This week an English bishop fought back against the intolerance being aimed at Christians by some public bodies. In an open letter he wrote,
“Yet in the minds of those charged with implementing such policies, ‘diversity’ apparently means every colour and creed except Christianity, the nominal religion of the white majority; and ‘equality’ seemingly excludes anyone, black or white, with a Christian belief in God”
I agree, we are seeing more of this, and Christian leaders should speak up.
But its what else he said that disturbs me, that I think is a mistake.
“Those employed as public servants and charged with running our local services, be they schools, hospitals or councils, receive their public authority only under a system of governance which is constitutionally established from the ‘Queen in Parliament under God.’
“For public servants to use their authority to deny the legitimacy of the Christian faith, when they receive such authority only through the operation of that same faith, is not only unacceptable but an affront.”
Here is the Constantinian error in all its glory. You may recall my post on The Anabaptist Tradition and the Politics of Jesus, where I voiced my discomfort with church/state alliances. Here I think the wiser course would be to argue for tollerance, not on the basis of constitutional privilege, but on the basis of equality and equity.
4 thoughts on “We want respect, but on what basis?”
I’ve been thinking about reading a book by Yoder, but am not sure which one to start with. What would you recommend?
The Politics of Jesus is his most famous and my favourite but I must pre warn it can be heavy at times. I think you can handle it though so That would be my recommendation.
Constitutional privilege indeed! One of the problems I have with this whole issue is that — here in the US at least — it’s often difficult to sort out actual cases of intolerance towards Christianity from cases where some Christians are simply upset that Christianity isn’t automatically treated as the superior or preferred religion. There have been a number of cases where Christians have demanded their religion’s place in the public sphere only to get upset when another faith group asks for the same right — often even riding on the smoother path paved by the Christians’ triumph. Whether it’s backpack mail in Virginia schools, opening invocations in the local press, or holiday displays, some Christians have demonstrated that access to the public sphere is only desirable if they control who has access.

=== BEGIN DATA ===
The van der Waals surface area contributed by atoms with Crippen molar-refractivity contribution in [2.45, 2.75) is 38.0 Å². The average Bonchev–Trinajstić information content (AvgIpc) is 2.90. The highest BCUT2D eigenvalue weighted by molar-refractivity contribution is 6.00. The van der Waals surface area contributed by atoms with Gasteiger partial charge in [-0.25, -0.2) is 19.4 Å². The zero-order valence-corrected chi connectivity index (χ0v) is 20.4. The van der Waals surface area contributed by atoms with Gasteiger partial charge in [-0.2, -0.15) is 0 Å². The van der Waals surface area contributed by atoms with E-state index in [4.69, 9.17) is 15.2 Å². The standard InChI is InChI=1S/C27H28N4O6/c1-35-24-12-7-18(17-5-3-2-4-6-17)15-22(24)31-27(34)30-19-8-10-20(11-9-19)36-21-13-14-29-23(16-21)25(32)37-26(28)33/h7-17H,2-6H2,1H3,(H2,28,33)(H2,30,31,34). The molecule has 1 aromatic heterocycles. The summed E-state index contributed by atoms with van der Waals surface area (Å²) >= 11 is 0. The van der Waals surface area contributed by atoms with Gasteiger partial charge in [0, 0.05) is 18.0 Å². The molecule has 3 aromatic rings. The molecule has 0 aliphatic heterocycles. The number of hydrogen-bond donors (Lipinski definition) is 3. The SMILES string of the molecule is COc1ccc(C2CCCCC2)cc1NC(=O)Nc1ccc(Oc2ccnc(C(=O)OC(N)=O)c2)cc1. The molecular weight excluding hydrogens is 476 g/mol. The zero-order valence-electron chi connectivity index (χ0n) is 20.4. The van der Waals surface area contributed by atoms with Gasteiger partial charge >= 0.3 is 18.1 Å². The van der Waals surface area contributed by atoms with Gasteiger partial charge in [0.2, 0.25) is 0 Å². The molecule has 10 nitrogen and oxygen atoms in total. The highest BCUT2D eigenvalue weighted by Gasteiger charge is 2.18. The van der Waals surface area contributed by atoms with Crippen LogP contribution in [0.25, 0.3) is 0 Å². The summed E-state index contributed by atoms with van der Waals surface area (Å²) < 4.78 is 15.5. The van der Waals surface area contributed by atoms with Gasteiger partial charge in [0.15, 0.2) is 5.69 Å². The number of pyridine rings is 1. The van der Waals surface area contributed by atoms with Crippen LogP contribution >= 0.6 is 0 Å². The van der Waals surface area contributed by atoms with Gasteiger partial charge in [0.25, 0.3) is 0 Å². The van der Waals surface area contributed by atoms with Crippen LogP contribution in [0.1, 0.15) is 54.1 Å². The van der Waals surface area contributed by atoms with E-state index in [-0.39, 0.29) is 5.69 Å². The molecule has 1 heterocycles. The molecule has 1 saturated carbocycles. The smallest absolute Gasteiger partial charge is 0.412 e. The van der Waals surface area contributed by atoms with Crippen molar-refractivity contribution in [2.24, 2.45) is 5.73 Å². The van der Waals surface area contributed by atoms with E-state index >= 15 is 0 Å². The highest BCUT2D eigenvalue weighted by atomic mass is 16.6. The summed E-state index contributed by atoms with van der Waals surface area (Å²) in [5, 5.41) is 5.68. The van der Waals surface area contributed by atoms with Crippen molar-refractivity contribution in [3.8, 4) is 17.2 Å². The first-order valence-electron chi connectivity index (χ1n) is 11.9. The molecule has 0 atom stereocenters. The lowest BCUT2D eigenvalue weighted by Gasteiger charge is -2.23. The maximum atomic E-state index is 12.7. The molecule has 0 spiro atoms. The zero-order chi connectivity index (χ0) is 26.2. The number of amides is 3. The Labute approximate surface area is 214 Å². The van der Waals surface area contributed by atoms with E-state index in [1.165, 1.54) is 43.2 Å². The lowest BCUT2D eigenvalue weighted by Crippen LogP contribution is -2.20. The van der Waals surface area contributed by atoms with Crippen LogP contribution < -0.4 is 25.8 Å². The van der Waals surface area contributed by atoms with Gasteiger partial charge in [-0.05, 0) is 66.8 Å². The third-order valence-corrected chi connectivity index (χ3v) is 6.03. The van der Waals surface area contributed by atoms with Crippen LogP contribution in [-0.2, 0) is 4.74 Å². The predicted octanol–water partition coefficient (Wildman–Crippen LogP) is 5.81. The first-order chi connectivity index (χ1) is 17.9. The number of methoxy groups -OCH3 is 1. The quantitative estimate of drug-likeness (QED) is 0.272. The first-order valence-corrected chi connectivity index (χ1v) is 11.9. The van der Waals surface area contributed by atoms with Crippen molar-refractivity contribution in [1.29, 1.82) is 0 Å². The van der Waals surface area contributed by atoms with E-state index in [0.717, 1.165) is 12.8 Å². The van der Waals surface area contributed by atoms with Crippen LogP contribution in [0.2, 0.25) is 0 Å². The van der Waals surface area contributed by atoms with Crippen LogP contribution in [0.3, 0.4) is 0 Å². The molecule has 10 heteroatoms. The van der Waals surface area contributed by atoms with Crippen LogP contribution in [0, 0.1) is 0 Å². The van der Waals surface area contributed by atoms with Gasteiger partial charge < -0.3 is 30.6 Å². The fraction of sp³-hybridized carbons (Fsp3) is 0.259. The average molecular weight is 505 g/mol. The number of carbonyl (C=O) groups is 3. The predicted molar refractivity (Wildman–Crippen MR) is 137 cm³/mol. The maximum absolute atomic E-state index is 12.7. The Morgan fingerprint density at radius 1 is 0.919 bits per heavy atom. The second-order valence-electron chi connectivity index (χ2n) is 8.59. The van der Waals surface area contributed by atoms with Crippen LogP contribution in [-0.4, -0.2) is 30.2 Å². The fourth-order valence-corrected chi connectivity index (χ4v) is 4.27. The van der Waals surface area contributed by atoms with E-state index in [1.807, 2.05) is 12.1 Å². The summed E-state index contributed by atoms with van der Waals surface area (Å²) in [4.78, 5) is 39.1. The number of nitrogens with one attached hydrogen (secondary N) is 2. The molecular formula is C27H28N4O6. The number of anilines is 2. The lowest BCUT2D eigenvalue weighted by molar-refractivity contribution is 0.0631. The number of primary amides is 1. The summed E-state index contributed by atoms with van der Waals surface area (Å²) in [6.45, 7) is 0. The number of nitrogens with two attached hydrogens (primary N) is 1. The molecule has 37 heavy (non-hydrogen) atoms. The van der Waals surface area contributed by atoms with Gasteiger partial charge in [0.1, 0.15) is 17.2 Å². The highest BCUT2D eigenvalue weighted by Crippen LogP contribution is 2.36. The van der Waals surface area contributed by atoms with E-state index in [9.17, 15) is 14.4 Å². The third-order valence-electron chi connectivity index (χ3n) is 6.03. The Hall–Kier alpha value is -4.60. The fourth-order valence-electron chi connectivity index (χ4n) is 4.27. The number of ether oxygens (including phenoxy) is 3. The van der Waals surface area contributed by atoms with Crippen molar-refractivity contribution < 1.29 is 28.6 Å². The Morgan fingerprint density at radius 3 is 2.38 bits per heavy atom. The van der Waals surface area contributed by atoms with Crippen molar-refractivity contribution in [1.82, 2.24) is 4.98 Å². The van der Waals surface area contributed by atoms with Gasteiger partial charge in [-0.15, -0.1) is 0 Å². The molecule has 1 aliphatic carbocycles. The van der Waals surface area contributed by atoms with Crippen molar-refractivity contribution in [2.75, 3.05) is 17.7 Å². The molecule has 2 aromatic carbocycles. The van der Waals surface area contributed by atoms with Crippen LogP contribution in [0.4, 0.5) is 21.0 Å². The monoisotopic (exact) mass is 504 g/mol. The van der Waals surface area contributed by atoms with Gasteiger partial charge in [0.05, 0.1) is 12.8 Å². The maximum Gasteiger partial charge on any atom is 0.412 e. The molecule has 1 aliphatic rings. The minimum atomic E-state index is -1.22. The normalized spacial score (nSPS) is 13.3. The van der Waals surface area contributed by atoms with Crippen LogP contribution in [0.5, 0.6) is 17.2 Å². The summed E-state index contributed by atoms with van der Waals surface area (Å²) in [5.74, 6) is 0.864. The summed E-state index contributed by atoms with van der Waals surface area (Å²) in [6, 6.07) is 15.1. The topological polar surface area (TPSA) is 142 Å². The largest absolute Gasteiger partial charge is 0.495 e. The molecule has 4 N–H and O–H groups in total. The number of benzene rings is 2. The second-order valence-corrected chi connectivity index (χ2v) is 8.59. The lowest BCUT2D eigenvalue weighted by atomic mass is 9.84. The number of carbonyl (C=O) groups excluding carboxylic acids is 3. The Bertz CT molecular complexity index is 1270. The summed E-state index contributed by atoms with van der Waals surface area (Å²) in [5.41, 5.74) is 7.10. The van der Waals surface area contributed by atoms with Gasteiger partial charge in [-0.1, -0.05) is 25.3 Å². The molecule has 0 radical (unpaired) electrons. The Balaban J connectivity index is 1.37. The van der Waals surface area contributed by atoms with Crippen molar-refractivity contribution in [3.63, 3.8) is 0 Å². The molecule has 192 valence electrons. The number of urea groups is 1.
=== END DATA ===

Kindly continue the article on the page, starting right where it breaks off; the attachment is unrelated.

I’m not saying that intolerance for Christianity never happens. I know better. For instance, I thought the whole situation where the nurse was fired for offering to pray for a patient was ridiculous when I heard about it last week. But on the flip side, I’ll note that some Christians — again, here in the US at least — seem to be quick to cry intolerance when what they’re really upset about is that they can’t dominate the religious marketplace anymore.
As an aside, typing the phrase “religious marketplace” makes me feel dirty.
I can’t seem to find this right to respect in my New Testament here. Must be an oversight I’m sure… How did it go again?
> Blessed are those who protest their right to other people’s consideration, for if things go well, they shall annoy their neighbours enough to be rendered begrudging compliance for a time.
Or did it say,
> in order that your daily life may *win* the respect of outsiders…